The online article databases and print periodical indexes provide citations to articles in journals and, in the case of some of the online article databases, also provide links to the actual text of the articles. Use these when you want to find journal articles or citations to articles on a topic. For the older, print indexes, and for some of the online article databases, once you have a list of articles on your topic, you will need to search the journal titles (not the article titles!) in the online catalog in order to determine their call number and location (departmental library, such as History, Philosophy and Newspaper Library, the main bookstacks, or the Oak Street remote storage facility).
The UIUC Library also has some unpublished primary source material (archives and manuscripts). This is a relatively small body of material compared to the abundance of published primary sources held by the Library.
Unpublished primary sources are original documents and artifacts of all kinds that were created by individuals but not published (that is, made public --issued in a format that could be widely distributed) during the period you are studying. In the past, only archives and museums preserved these kinds of primary source materials, and researchers had to travel all over the world to use them. With the invention of microfilming, and later, digitization, it became possible to create facsimiles of large collections of primary source materials. Large research libraries like the UIUC Library have extensive collections of microfilm and digital facsimiles of unpublished primary sources. Universities also have rare books libraries and university archives, which hold original unpublished primary source materials.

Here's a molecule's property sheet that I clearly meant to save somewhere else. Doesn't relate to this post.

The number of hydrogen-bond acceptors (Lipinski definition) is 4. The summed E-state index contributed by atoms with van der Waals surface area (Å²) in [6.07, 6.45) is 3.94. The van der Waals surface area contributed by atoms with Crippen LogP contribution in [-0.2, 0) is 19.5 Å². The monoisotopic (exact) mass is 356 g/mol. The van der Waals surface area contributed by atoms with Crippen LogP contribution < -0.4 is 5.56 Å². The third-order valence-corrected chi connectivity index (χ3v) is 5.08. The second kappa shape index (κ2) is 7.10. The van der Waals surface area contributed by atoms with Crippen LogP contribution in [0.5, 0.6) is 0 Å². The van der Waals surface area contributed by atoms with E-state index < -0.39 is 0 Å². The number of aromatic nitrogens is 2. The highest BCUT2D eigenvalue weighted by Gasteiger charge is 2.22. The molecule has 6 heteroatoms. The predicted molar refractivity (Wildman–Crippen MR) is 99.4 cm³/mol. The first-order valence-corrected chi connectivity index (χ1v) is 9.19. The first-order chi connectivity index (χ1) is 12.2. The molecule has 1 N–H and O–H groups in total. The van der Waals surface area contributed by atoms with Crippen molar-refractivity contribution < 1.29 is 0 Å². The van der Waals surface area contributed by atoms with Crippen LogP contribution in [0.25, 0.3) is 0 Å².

In general, published primary source material covers a wide range of publications, including first-person accounts, memoirs, diaries, letters, newspapers, statistical reports, government documents, court records, reports of associations, organizations and institutions, treatises and polemical writings, chronicles, saints' lives, charters, legal codes, maps, graphic material (e.g. photographs, posters, advertising images, paintings, prints, and illustrations), literary works and motion pictures. Some of these materials were not published at the time of their creation (e.g. letters), but have subsequently been published in a book. For example, The Selected Papers of Margaret Sanger is a selection from birth control activist Margaret Sanger's letters and other unpublished papers, presented in chronological order, which contextual information provided by expert editors.
Here's an overview:
There are many ways to find digitized primary sources, both published and unpublished, starting with our Digital Collections guide: